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All you wanted to know about the zero MDR issue

Keerthi Sanagasetti | Updated on January 14, 2020 Published on January 14, 2020

With the Union Budget just around the corner, industry bodies have been knocking at the Centre’s doors with their expectations and pleas. While this pre-Budget lobbying is a norm, it has been more strident this year as businesses face the brunt of the economic slowdown. To get out of their straitened circumstances, many businesses aren’t seeking new sops, but want the Centre to do away with proposals announced in previous budgets. Payment banks’ pleas to the Centre to defer the zero MDR regime is one such instance.

 

What is it?

Merchant discount rate (MDR) is the fee levied by banks from merchants for providing them with payment (settlement) infrastructure — or POS (point-of-sale) machines. Zero MDR refers to the proposal made by the Centre in its last budget to do away with all charges (including MDR) on digital payment transactions.

The Centre had mandated that large businesses — those with turnover greater than ₹50 crore — provide customers with low-cost digital modes of payment and had asked banks to levy zero charges on the same.

Recently, the Finance Minister gave this initiative a further push by announcing that after the notification from Department of Revenue, no MDR charges will be applicable on digital transactions via the Rupay and UPI platforms. But payments banks and other banks are up in arms against this, fearing loss of revenues on such a waiver.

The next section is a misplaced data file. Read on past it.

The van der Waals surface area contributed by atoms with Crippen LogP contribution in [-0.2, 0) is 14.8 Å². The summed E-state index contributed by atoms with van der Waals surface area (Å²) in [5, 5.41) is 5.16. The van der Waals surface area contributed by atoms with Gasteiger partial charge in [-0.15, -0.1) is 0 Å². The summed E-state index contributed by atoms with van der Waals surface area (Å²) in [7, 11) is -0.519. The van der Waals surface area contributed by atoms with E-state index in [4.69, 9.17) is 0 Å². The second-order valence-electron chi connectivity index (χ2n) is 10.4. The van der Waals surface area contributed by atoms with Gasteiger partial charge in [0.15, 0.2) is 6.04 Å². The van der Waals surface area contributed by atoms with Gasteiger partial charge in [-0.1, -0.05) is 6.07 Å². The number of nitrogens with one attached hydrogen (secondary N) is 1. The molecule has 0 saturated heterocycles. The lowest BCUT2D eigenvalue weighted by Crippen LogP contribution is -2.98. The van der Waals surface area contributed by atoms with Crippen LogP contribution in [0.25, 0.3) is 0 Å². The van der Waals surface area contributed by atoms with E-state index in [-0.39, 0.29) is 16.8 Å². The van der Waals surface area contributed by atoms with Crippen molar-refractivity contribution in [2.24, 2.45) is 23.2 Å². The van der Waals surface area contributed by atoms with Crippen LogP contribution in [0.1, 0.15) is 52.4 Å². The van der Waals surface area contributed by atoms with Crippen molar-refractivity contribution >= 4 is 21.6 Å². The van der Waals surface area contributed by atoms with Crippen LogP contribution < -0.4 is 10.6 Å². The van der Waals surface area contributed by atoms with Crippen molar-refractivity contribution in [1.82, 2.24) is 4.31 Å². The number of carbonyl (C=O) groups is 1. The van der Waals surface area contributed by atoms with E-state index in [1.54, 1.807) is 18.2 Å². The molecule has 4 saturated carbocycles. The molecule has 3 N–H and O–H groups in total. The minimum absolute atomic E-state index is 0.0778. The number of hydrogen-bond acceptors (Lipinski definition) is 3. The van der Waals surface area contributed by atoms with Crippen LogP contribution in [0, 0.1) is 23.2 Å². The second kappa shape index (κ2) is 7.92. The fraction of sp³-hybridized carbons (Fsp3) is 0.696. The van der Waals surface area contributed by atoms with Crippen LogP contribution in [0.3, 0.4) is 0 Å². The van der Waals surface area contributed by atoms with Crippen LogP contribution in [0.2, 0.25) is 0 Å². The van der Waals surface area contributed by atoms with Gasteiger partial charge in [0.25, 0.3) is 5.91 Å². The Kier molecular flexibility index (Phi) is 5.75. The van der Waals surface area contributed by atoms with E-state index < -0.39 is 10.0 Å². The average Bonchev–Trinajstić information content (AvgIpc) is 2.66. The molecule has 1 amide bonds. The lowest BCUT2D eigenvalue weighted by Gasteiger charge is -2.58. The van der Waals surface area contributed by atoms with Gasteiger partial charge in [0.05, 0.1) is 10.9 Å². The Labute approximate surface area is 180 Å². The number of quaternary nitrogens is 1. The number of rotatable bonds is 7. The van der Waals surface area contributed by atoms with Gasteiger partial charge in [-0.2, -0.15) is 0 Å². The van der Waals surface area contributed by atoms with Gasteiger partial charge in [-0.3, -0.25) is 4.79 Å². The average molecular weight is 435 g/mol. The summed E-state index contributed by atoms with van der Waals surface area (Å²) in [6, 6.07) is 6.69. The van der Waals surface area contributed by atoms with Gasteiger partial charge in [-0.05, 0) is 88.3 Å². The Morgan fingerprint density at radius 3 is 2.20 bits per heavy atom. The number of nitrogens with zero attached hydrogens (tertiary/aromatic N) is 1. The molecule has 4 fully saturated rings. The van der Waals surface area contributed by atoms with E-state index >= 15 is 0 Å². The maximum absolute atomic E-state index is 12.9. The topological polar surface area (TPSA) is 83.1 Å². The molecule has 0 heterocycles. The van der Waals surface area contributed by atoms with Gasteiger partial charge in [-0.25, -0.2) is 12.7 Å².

Why is it important?

Ever wondered why the whole nation is going gaga over digital payments, but the shopkeeper (merchant) around the corner simply refuses to accept anything but cash, especially for small-ticket payments? Given the ease in handling digital transactions, his reaction may have taken you by surprise. Well, other factors apart, the merchant’s aversion to digital or card-based payments could likely be a by-product of the MDR levy he’s required to shell out to banks.

The RBI, in order to protect consumers, has ensured that merchants don’t pass on MDR charges to their customers, but the charge continues to pinch merchants themselves.

To encourage digital transactions, the RBI has tried to streamline MDR levies several times in the past. Its most recent attempt was to set limits on MDR charges based on the turnover of the merchant, for QR code-based transactions and others. While this did boost the acceptance of digital payments in the country, many digitally-averse merchants still exist.

Why should I care?

Paying through digital modes is hassle-free and can be rewarding too, thanks to the cashbacks and scratch cards payment companies offer. The more the merchants allowing digital payments, the more your chances of winning such rewards.

But there is a small hiccup; zero MDR charges can lead to losses for payment banks running into crores of rupees. So a complete withdrawal of these charges, or even a drastic fall in them can prompt banks to prune or do away with the cashbacks and rewards that you’re currently enjoying.

The Centre, too, appears to be quite stuck on its decision of not awarding any compensation to these banks, as it expects them to recoup losses through higher transaction volumes and increased savings deposits, as more people go digital. For banks, this is easier said than done.

Bottomline

It is always good to work towards size zero gradually, rather than go on a crash diet.

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Published on January 14, 2020
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